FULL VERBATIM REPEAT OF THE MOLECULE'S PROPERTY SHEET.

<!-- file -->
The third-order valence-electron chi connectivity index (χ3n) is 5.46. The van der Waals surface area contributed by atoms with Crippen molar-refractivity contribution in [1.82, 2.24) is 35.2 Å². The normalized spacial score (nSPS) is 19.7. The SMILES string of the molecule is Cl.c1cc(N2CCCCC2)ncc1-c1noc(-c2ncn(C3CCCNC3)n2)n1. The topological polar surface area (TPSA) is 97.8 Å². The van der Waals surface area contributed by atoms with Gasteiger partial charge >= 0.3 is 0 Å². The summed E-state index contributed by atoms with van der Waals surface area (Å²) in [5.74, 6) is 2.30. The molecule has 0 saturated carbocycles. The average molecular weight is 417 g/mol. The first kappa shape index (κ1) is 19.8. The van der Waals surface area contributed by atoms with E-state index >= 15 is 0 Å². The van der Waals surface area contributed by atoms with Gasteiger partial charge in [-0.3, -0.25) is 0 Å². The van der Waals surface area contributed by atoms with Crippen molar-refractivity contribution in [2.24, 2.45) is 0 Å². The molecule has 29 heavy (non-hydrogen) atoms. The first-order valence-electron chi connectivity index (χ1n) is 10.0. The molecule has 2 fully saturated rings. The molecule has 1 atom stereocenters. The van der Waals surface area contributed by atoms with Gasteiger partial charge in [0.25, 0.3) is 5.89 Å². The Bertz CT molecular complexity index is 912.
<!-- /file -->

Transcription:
The third-order valence-electron chi connectivity index (χ3n) is 5.46. The van der Waals surface area contributed by atoms with Crippen molar-refractivity contribution in [1.82, 2.24) is 35.2 Å². The normalized spacial score (nSPS) is 19.7. The SMILES string of the molecule is Cl.c1cc(N2CCCCC2)ncc1-c1noc(-c2ncn(C3CCCNC3)n2)n1. The topological polar surface area (TPSA) is 97.8 Å². The van der Waals surface area contributed by atoms with Gasteiger partial charge >= 0.3 is 0 Å². The summed E-state index contributed by atoms with van der Waals surface area (Å²) in [5.74, 6) is 2.30. The molecule has 0 saturated carbocycles. The average molecular weight is 417 g/mol. The first kappa shape index (κ1) is 19.8. The van der Waals surface area contributed by atoms with E-state index >= 15 is 0 Å². The van der Waals surface area contributed by atoms with Gasteiger partial charge in [-0.3, -0.25) is 0 Å². The van der Waals surface area contributed by atoms with Crippen molar-refractivity contribution in [2.24, 2.45) is 0 Å². The molecule has 29 heavy (non-hydrogen) atoms. The first-order valence-electron chi connectivity index (χ1n) is 10.0. The molecule has 2 fully saturated rings. The molecule has 1 atom stereocenters. The van der Waals surface area contributed by atoms with Gasteiger partial charge in [0.25, 0.3) is 5.89 Å². The Bertz CT molecular complexity index is 912.